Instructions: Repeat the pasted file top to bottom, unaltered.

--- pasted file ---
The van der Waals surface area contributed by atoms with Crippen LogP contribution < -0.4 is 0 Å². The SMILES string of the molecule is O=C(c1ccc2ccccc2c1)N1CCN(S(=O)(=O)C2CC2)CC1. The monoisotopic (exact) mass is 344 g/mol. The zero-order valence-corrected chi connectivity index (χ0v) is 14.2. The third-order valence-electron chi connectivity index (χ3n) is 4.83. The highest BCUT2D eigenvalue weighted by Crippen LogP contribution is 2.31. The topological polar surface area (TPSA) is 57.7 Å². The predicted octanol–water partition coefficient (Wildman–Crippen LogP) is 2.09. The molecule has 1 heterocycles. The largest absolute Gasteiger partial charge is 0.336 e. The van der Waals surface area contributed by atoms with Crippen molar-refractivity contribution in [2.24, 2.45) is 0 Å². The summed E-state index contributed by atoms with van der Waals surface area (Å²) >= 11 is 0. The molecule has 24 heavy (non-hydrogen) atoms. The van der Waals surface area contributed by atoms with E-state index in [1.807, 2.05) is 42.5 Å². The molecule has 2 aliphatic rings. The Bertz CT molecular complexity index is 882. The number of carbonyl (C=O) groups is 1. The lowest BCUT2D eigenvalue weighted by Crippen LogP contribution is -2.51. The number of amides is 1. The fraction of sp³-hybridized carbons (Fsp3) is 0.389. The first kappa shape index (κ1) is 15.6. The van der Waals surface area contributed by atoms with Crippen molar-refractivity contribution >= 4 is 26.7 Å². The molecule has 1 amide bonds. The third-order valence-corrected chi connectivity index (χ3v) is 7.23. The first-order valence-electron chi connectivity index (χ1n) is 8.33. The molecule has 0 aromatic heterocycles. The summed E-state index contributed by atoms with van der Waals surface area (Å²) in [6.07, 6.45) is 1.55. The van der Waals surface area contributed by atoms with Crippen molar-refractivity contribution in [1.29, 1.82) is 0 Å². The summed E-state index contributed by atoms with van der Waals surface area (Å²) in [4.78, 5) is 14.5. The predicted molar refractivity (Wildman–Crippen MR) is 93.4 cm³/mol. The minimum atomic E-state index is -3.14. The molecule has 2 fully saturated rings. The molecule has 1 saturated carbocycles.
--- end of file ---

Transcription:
The van der Waals surface area contributed by atoms with Crippen LogP contribution < -0.4 is 0 Å². The SMILES string of the molecule is O=C(c1ccc2ccccc2c1)N1CCN(S(=O)(=O)C2CC2)CC1. The monoisotopic (exact) mass is 344 g/mol. The zero-order valence-corrected chi connectivity index (χ0v) is 14.2. The third-order valence-electron chi connectivity index (χ3n) is 4.83. The highest BCUT2D eigenvalue weighted by Crippen LogP contribution is 2.31. The topological polar surface area (TPSA) is 57.7 Å². The predicted octanol–water partition coefficient (Wildman–Crippen LogP) is 2.09. The molecule has 1 heterocycles. The largest absolute Gasteiger partial charge is 0.336 e. The van der Waals surface area contributed by atoms with Crippen molar-refractivity contribution in [2.24, 2.45) is 0 Å². The summed E-state index contributed by atoms with van der Waals surface area (Å²) >= 11 is 0. The molecule has 24 heavy (non-hydrogen) atoms. The van der Waals surface area contributed by atoms with E-state index in [1.807, 2.05) is 42.5 Å². The molecule has 2 aliphatic rings. The Bertz CT molecular complexity index is 882. The number of carbonyl (C=O) groups is 1. The lowest BCUT2D eigenvalue weighted by Crippen LogP contribution is -2.51. The number of amides is 1. The fraction of sp³-hybridized carbons (Fsp3) is 0.389. The first kappa shape index (κ1) is 15.6. The van der Waals surface area contributed by atoms with Crippen molar-refractivity contribution >= 4 is 26.7 Å². The molecule has 1 amide bonds. The third-order valence-corrected chi connectivity index (χ3v) is 7.23. The first-order valence-electron chi connectivity index (χ1n) is 8.33. The molecule has 0 aromatic heterocycles. The summed E-state index contributed by atoms with van der Waals surface area (Å²) in [6.07, 6.45) is 1.55. The van der Waals surface area contributed by atoms with Crippen molar-refractivity contribution in [1.29, 1.82) is 0 Å². The summed E-state index contributed by atoms with van der Waals surface area (Å²) in [4.78, 5) is 14.5. The predicted molar refractivity (Wildman–Crippen MR) is 93.4 cm³/mol. The minimum atomic E-state index is -3.14. The molecule has 2 fully saturated rings. The molecule has 1 saturated carbocycles.